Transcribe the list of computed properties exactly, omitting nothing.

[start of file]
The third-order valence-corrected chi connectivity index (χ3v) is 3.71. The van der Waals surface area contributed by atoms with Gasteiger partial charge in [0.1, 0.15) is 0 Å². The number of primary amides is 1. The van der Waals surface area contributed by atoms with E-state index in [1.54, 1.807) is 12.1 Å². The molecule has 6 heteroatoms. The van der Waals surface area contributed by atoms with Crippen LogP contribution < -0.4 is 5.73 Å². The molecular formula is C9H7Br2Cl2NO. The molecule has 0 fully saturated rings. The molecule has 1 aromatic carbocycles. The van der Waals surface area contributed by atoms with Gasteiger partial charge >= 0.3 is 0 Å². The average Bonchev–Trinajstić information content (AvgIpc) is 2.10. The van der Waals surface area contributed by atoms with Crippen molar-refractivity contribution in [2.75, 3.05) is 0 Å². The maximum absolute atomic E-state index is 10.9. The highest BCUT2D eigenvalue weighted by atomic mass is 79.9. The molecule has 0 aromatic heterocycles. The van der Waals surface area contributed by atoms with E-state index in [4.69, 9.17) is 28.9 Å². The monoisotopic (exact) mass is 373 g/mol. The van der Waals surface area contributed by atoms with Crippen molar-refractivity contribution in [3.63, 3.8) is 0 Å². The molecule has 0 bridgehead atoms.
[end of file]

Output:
The third-order valence-corrected chi connectivity index (χ3v) is 3.71. The van der Waals surface area contributed by atoms with Gasteiger partial charge in [0.1, 0.15) is 0 Å². The number of primary amides is 1. The van der Waals surface area contributed by atoms with E-state index in [1.54, 1.807) is 12.1 Å². The molecule has 6 heteroatoms. The van der Waals surface area contributed by atoms with Crippen LogP contribution < -0.4 is 5.73 Å². The molecular formula is C9H7Br2Cl2NO. The molecule has 0 fully saturated rings. The molecule has 1 aromatic carbocycles. The van der Waals surface area contributed by atoms with Gasteiger partial charge >= 0.3 is 0 Å². The average Bonchev–Trinajstić information content (AvgIpc) is 2.10. The van der Waals surface area contributed by atoms with Crippen molar-refractivity contribution in [2.75, 3.05) is 0 Å². The maximum absolute atomic E-state index is 10.9. The highest BCUT2D eigenvalue weighted by atomic mass is 79.9. The molecule has 0 aromatic heterocycles. The van der Waals surface area contributed by atoms with E-state index in [4.69, 9.17) is 28.9 Å². The monoisotopic (exact) mass is 373 g/mol. The van der Waals surface area contributed by atoms with Crippen molar-refractivity contribution in [3.63, 3.8) is 0 Å². The molecule has 0 bridgehead atoms.